Letterboxing Code of Conduct
Safety: Part I
The safety of you and other letterboxers is of upmost importance. While hiding letterboxes, avoid unsafe areas such along a cliff edge or high in a tree that requires climbing to acquire it. That's not to say you cannot hide letterboxes halfway up a cliff that requires rock-climbing skills to acquire—but make sure your clue explains that the letterbox is intended for experienced rock climbers only. If you hide a letterbox in the depths of a complex cave system, make sure your clue explains that the letterbox is only for experienced spelunkers only. If you plant a letterbox along the edge of a river where the only access is through class V rapids, make sure your clue mentions that the letterbox is for experienced rafters only, ones that can handle class V rapids safely.
If you are looking for a letterbox, know and respect your limits. Do some research before you go: Know how long and difficult of a hike the letterbox requires. Know the weather forecast. Learn from rangers the local trail conditions. And if you ever find yourself on a dangerously rocky part of a trail that's wet and slippery, use common sense and turn around. No letterbox is worth the danger of getting injured!
If you are lucky enough to see wildlife, do not approach or disturb it. Do not feed the animals—even if it is small, cute, and apparently harmless. Animals that lose their fear of humans can and will cause problems with future hikers and letterboxes.
Bears tend to get all the glory, but statistically, they should be the least of your concerns. Bears are naturally very people shy, and you could hike for years without ever seeing one much less be attacked by one—but they are out there and certainly watch you. If you are lucky enough to see a bear, use common sense. Keep your distance, don't wave bacon in its face, and don't get between a momma bear and her cubs. Bear bells really aren't necessary—they'll hear or smell you walking down the trail even without ringing bells, and it annoys other hikers that want the solitude of the outdoors. But the facts are in: You are far more likely to be struck by lightning multiple times than attacked by a bear.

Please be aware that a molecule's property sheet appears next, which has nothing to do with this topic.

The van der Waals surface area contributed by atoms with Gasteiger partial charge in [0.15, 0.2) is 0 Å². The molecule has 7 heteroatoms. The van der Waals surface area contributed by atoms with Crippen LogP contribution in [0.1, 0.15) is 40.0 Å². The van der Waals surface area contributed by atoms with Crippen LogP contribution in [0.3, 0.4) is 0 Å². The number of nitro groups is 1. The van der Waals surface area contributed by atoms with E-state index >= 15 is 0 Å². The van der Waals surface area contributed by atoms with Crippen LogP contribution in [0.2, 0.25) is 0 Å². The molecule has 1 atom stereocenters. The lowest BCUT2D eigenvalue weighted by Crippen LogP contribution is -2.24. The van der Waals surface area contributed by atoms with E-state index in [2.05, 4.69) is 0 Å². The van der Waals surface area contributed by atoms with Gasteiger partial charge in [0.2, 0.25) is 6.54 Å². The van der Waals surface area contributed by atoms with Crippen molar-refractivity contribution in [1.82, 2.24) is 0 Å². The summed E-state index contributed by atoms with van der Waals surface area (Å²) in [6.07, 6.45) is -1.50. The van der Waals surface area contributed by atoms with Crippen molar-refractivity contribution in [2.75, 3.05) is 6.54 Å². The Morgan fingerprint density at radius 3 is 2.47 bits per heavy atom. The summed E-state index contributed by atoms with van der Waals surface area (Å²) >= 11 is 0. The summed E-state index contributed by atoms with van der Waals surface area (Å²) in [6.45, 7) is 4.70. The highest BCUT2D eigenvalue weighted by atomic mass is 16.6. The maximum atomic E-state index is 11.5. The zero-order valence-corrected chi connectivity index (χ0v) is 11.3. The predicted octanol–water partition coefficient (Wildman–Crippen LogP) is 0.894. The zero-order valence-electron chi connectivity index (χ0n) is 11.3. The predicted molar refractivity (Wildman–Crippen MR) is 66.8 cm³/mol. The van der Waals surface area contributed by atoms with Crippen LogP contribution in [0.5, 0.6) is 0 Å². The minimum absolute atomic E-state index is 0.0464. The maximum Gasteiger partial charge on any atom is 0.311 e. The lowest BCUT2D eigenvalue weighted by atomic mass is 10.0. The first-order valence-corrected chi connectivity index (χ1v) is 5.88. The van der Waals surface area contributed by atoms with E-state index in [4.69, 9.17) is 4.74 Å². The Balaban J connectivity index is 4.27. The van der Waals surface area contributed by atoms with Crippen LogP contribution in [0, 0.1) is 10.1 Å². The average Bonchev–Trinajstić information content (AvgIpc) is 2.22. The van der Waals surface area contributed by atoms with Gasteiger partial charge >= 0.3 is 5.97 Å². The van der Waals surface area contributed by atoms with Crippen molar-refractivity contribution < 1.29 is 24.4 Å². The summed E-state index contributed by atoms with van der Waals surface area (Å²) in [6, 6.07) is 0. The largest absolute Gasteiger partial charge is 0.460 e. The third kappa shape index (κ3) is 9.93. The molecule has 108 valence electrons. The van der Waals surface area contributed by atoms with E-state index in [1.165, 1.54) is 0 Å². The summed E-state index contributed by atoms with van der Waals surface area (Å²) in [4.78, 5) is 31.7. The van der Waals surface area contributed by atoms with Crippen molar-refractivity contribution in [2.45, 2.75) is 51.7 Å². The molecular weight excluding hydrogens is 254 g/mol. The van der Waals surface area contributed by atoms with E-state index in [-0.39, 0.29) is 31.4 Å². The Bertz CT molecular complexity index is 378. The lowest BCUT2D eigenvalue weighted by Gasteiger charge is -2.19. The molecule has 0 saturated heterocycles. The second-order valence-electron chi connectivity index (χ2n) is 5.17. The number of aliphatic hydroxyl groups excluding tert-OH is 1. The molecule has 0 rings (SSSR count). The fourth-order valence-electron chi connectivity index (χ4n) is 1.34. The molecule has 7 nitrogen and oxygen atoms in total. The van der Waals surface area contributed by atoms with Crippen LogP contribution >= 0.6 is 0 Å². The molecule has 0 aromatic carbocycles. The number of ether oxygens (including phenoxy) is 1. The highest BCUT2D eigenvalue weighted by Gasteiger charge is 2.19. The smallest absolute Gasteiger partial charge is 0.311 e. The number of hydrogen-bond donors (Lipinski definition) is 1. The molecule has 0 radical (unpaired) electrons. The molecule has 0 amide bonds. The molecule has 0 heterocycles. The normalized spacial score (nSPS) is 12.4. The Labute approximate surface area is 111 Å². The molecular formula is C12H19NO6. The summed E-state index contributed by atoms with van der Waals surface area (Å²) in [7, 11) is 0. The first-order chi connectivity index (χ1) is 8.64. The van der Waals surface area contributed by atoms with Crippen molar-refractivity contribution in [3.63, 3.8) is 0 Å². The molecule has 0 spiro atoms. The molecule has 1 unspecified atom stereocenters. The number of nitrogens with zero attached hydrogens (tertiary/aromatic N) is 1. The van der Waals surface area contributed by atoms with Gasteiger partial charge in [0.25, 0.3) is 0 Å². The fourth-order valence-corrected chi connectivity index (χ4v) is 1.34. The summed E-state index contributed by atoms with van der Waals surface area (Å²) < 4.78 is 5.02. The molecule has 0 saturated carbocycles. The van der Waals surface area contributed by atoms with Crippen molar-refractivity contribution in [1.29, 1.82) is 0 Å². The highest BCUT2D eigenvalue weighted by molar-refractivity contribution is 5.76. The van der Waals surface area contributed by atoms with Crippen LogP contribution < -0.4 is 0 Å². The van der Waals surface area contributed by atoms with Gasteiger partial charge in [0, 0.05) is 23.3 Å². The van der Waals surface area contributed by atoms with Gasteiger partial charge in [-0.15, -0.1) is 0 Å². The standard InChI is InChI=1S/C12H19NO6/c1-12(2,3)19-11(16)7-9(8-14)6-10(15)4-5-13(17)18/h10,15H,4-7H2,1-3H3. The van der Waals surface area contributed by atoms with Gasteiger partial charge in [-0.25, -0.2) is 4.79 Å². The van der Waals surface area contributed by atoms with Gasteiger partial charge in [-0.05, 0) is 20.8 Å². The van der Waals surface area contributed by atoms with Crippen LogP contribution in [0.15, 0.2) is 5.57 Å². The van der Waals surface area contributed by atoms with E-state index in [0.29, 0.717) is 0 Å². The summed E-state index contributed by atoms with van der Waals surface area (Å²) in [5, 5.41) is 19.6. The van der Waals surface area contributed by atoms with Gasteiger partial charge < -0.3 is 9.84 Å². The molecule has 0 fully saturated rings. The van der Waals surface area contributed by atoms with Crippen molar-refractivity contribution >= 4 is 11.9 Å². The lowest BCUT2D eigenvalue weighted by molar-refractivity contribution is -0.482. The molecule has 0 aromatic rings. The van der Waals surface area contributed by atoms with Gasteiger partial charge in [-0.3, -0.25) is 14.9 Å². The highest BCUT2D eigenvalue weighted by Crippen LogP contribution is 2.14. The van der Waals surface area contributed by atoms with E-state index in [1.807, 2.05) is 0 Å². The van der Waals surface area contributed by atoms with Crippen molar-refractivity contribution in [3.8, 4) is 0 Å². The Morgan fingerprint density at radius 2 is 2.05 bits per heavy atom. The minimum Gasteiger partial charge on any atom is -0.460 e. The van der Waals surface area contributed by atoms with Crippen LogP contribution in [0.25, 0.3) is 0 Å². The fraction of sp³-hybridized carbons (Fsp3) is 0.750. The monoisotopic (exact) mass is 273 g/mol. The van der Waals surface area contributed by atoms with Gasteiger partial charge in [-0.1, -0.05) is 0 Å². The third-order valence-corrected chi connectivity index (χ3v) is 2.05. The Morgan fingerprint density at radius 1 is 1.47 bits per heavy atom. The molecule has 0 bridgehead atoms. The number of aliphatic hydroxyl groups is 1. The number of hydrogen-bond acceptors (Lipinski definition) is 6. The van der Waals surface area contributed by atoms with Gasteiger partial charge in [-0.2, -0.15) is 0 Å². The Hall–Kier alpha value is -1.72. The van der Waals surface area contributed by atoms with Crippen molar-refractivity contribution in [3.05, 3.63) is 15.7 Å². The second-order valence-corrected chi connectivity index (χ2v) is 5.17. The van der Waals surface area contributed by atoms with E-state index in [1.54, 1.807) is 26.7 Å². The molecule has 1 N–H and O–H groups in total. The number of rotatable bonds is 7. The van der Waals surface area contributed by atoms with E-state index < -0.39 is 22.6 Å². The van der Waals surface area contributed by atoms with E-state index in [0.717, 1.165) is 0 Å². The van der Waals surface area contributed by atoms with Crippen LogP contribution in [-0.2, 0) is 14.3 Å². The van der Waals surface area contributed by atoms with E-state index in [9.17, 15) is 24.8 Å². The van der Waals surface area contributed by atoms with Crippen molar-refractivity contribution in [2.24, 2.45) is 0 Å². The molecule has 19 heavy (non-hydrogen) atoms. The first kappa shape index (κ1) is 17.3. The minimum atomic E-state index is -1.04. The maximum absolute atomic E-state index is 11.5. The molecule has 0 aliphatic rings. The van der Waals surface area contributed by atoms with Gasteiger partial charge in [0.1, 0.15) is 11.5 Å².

More common risks include venomous creatures such as snakes and spiders, biting insects such as mosquitoes and ticks that spread diseases such as the West Nile virus and Lyme disease, poison oak, poison ivy, poison sumac, and stinging nettle. This, of course, is not a complete list of things that can go wrong in the outdoors. There's also lightning, hypothermia, avalanches, flash floods, falling trees, and so on. And even if it were possible to list all the possible things to go wrong, the human race is very inventive in thinking up new ways to hurt themselves.
Which isn't to say that letterboxing is an inherently dangerous sport—its not. Just know your experience level outdoors and don't push for letterboxes that exceed your skill level. Most outdoor accidents are preventable. Use caution when reaching into holes and recognize potential hazards before you become a victim of them!
Do not forget security from the two-legged variety of animals (i.e. people). Deep in the woods and away from civilization is not a breeding ground of killers, rapists, and thieves. The stories you hear on the news are news because such events are so unusual—you are far more likely to be attacked walking down a public street than you will be on a little used trail far from civilization.
More likely, evil doers are lurking near the trailhead where they can smash into your car and steal any valuables left behind—a fate that has struck many letterboxers. Leave nothing of value in your car, or—at the very least—hide everything of value under your car seat, in your trunk, or somewhere else hidden from view.
With a few precautions and common sense, letterboxing is a safe and healthy activity. Stay aware of your surroundings, know the potential dangers, and use your common sense.